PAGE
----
Five Natural Solutions for Seasonal Allergies


Nasal congestion, sneezing, itchy watery eyes, post nasal drip… it’s allergy season again! Naturopathic medicine has lots to offer those who suffer this pesky condition. Here are my top five, go to suggestions for hay fever and inhaled allergies.


Gut health:

I have seen this over and over again for allergy sufferers. Even when our main goal has not been allergies; when we work to improve a patient’s digestive health, their allergic symptoms improve. This makes sense, our digestive tracts contain more immune tissue that anywhere else in our body. Imbalance here will impact our immune systems. We are learning more and more about the role that our microbiome (the huge number of helpful bacteria that live within each of us) plays with allergies. Scientists are finding a connection between the type and number of bacteria that live within us and allergies. When we work to create a healthy gut environment, our good bacteria thrive and our allergy symptoms improve.

Food sensitivities:

What I mean when I say food sensitivities, is not true food allergy. Rather, for a variety of reasons, some people don’t work well with certain foods. There could be other immune reasons for this, or it could be that certain people don’t digest certain foods well based on their particular physiology.

There are two reasons why the presence of food sensitivities could make our allergies worse. First: food sensitivities can cause imbalance which can throw off the ecology of the digestive tract and affect those previously mentioned beneficial bacteria. Second: some foods seem to cause congestion for sensitive individuals, thus increasing these symptoms. Examples of foods that I’ve seen contributing to congestion include dairy products and sulfites such as found in packaged foods and wine.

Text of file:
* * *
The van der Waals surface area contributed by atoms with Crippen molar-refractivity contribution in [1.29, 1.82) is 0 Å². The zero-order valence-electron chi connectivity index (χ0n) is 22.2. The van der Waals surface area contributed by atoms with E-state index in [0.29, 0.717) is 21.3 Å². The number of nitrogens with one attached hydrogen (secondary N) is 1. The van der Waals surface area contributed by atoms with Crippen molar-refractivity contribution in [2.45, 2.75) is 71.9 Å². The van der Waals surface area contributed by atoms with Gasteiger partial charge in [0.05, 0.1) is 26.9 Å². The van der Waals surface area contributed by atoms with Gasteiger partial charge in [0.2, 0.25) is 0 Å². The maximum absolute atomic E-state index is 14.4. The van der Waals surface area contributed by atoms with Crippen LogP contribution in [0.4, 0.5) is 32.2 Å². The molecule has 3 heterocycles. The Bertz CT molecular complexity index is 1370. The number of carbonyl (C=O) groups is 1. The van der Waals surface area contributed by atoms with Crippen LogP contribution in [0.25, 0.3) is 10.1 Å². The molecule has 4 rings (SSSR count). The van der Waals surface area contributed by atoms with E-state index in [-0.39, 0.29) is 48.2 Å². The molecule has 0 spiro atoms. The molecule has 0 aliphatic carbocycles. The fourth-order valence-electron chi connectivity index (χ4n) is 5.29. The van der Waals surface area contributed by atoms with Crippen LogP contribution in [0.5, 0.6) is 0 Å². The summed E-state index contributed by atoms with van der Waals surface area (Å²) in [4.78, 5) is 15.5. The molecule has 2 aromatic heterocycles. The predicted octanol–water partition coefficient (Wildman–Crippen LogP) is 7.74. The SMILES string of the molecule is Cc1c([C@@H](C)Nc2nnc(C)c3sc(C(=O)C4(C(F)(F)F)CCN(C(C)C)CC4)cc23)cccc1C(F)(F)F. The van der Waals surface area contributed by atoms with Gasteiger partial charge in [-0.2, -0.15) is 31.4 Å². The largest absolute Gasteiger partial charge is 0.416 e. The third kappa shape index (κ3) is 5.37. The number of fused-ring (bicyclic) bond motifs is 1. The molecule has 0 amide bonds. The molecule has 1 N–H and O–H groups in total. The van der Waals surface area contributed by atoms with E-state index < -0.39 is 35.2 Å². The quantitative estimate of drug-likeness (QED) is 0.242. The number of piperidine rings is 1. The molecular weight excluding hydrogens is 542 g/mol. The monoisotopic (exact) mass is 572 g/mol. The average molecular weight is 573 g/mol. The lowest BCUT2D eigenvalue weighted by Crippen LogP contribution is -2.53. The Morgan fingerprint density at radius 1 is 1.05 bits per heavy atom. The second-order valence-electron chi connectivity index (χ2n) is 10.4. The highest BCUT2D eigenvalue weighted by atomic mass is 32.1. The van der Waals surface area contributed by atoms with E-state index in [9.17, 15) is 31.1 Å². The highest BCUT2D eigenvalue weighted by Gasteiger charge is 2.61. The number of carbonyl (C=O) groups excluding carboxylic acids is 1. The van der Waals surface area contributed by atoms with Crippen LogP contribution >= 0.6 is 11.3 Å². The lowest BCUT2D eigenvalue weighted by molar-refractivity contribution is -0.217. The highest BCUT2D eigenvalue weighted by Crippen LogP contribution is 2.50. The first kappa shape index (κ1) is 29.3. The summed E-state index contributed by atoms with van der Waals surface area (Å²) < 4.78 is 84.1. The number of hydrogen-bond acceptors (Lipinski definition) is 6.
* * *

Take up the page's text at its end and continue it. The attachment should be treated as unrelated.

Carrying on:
Sublingual Immunotherapy:

Sublingual Immunotherapy is a treatment we use in our office to help increase tolerance to particular antigens (the substance the person is allergic to). Very small doses of an allergen are given under the tongue daily. Over time this small, daily exposure increases tolerance to that substance and decreases symptoms. This is similar to allergy shots (injections) but many of our patients find it more convenient as it does not require office visits once treatment is established.

Nasal irrigation:

This involves rinsing the nasal cavities with a salt and water solution. This can help sooth irritation, clear out mucous and as well as dust, pollen and other particles that could cause allergy. There are a number of devices on the market for doing this, from the traditional “neti pot” to newer devices. My preference is a squeeze bottle that allows the user to control the pressure of the water. This is a great strategy for short term symptom control. Please always follow the instructions of your particular device closely.

Natural antihistamines:

Natural medicine has a wealth of herbs and nutrients that can help to manage allergic symptoms. One product that we use in our clinic has been particularly successful. It contains vitamin C (a natural antihistamine!), citrus bioflavenoids, quercetin and bromelain. Stinging nettle is a herb that is well known for it’s ability to act as an antihistamine. Depending on the person, some of these things may need to be taken more frequently than conventional antihistamines. However, they will usually produce few (if any) side effects and what I love most is that beyond their ability to decrease allergic symptoms they are also nourishing and supportive of our overall health. As always, please do consult a qualified health care provider to find the right product for your specific circumstance.

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This seasonal newsletter is written by our Naturopathic Doctors and strives to support & inspire women, children, and family health using natural and preventative medicine.